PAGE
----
Breaking News

What’s behind disruption at Dover and what are your rights

[ad_1]

The start of the summer holiday getaway has been plunged into chaos after a critical incident was declared at the Port of Dover.

Holidaymakers have been stuck in long queues, with officials pointing the finger at France for failing to ensure a smooth start to the summer season.

What’s happened?

Dover port bosses have declared a critical incident due to major disruption at the border.

Drivers have been left sitting in long queues for immigration, with P&O Ferries warning of delays of up to five hours.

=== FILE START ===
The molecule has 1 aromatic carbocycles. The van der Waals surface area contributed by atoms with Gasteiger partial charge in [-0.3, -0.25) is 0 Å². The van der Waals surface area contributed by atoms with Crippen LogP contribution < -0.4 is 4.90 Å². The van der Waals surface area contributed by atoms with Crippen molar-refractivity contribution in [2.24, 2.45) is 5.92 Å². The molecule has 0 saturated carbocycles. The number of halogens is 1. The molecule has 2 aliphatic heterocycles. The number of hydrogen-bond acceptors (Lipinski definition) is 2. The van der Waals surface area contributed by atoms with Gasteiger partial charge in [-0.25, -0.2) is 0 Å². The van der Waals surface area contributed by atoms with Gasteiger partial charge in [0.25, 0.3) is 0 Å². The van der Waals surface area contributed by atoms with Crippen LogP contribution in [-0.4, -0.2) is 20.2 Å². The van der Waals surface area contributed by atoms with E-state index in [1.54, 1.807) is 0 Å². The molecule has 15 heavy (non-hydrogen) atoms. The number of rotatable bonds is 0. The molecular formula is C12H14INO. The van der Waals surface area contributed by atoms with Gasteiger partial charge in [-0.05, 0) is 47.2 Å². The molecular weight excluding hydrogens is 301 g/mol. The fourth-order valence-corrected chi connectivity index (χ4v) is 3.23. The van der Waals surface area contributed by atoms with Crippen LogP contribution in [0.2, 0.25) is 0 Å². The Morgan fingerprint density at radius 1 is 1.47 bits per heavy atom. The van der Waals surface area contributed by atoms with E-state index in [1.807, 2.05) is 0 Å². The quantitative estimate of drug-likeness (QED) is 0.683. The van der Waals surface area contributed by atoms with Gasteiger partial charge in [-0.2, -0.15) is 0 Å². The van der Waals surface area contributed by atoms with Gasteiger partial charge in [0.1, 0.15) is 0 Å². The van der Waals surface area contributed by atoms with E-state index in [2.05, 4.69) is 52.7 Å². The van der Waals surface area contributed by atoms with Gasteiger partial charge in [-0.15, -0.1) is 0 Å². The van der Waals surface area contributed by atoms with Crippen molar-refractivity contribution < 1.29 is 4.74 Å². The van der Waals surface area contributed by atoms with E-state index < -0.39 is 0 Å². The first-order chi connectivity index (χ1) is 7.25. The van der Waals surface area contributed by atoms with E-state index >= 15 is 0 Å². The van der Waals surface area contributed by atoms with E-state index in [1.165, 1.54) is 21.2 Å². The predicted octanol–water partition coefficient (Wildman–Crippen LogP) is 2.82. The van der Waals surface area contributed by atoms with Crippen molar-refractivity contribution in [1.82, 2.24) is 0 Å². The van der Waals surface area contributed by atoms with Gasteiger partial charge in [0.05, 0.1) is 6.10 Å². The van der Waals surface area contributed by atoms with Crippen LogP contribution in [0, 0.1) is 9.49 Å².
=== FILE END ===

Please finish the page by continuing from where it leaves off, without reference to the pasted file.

Officials at Dover have laid the blame for the chaos firmly at the door of the French.

Doug Bannister, the port’s chief executive, told Sky News: “The cause of it is French immigration controls.

“This is causing major disruption. French border controls are not properly staffed.”

In a statement on its website, the port said it had worked “particularly hard” over recent months to prepare for the expected jump in traffic volumes as the summer getaway began.

Despite this, staffing levels at the French border to process arrivals at the UK overnight and early this morning were “woefully inadequate”.

It’s reported that only six of the 12 passport booths run by the French authorities at Dover are currently open.

Bosses said they “deeply regret the consequences that will now be felt by so many”.

What should I do if I’m travelling?

The lengthy delays are set to cause chaos for anyone catching a ferry from Dover today.